Lesson 101 in essay writing class is always ‘define your terms’ and I realized as I continued with this blog that I could really do with writing a post talking about what spirituality is! It is one of those terms that you probably already have an instinctive idea about. We just sort of know what it is. But it is also one of those terms that is really hard to pin down when you do try to define it. What does it mean to have a spiritual life? Do we all have a spiritual side or is that something for the religious only? And if we do all have a spiritual life, how is this different at different stages of our life?
Why am I here and What is this all about?
Hopefully this isn’t the question you are asking yourself about reading this blog!! But this is one of the parts of many definitions of what spirituality is. The spiritual part of us is that part which wonders about and seeks to explore the mysteries of the universe. That’s sounds very grand, doesn’t it? But it doesn’t have to mean sitting down of an evening to ponder the eventual fate of our solar system. It could mean seeing a plant growing through the cracks of a pavement and wondering about the power of life to spring up in the most unlikely places. It could be seeing your brand new baby and wondering about the irrepressible and overwhelming feeling of love that washes over you.
As children are so absorbed in their world and pay so much attention to it, they are asking these questions all the time. Though we might miss it, or consider it to be simply making a big old mess, they are engaged in exploring the nature of reality – what the world is and their place in it – all of the time. As Robert Coles put it ‘how young we are when we start wondering about it all, the nature of the journey and the final destination.’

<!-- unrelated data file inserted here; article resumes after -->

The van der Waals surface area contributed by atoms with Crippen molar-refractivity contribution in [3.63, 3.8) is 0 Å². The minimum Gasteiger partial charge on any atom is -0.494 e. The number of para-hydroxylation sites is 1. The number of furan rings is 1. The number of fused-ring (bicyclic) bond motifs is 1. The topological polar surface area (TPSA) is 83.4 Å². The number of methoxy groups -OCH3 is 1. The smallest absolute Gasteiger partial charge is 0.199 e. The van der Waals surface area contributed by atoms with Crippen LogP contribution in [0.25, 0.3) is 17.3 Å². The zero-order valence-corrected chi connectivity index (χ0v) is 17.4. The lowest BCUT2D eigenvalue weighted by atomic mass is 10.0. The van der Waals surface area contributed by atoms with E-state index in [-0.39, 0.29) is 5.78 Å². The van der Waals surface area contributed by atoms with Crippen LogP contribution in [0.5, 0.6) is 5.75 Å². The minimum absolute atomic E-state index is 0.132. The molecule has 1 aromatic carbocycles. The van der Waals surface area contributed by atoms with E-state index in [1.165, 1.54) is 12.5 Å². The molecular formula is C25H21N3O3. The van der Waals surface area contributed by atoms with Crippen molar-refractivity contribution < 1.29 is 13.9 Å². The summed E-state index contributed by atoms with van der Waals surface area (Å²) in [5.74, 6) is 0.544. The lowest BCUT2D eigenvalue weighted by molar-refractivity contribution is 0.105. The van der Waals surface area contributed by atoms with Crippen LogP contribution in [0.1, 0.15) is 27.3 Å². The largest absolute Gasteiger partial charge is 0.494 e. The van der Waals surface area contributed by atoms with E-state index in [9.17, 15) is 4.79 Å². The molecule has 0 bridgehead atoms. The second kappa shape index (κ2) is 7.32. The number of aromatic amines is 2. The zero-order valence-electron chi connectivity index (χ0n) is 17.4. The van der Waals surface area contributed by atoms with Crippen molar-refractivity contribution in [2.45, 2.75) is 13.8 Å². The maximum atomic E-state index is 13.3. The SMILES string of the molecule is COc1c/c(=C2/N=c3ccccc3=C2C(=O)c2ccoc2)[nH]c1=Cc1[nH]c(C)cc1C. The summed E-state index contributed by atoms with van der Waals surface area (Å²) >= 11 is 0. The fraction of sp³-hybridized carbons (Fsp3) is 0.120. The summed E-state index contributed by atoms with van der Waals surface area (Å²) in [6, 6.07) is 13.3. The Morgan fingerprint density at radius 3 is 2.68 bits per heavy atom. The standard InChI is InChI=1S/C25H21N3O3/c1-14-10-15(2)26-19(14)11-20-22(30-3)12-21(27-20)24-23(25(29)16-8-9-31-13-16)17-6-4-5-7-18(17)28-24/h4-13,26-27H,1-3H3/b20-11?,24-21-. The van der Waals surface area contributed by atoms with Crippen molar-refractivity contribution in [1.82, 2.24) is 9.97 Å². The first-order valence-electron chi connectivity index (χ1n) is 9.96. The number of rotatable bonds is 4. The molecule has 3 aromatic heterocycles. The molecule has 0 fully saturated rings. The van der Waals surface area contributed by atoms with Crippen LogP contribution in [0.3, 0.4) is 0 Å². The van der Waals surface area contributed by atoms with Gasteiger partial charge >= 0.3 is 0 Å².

God’s with kids and kids way with God
Spirituality doesn’t have to include a religious aspect. You can be atheist and wonder about the nature of the world and your place in it. But, quite naturally, wondering about the nature of our world leads many to consider God. This, in particular, seems to be a mark of children’s spirituality in our culture and is, of course, part of the human quest for understanding all over the world. One study found that 80% of seven year olds mentioned being aware of God’s presence compared to 30% of adults surveyed.
I love the definition above (slightly paraphrased!) from Rebecca Nye. It reminds us that an aspect of spirituality in the all our lives, and the lives of many children, may include experiences of and ideas about the divine. Sometimes these experiences may be such that we cannot really explain them in words. There are many things that are beyond what we can explain or even think our way to. This is worth bearing in mind should a child open up to you about their spiritual world, it might not seem logical or thought out to you. Nonetheless it is so important that children feel listened too and respected in what they share.
We also might have to work through some of own discomfort about the things we don’t know or haven’t figured out for ourselves yet – or even, perhaps, our children expressing completely contrary views to the ones we have! Children quickly pick up the ‘no go’ areas of conversation and the things that adults value through their praise. This important part of a child, their wondering about the world, can be squashed by us. As the early years writer Marion Dowling writes ‘aspects of today’s society severely constrain children’s spiritual growth and contribute to the dangers of disenchant with the wonders of childhood’.
Part of what I hope to offer on this blog is practical ways to support children in their spiritual lives such as how to support children in their big questions. There are also a few posts already up on the blog about aspects of spirituality that are especially important in the world of the child, such as wonder and awe and being in the moment, so do check these out if you would like to read more.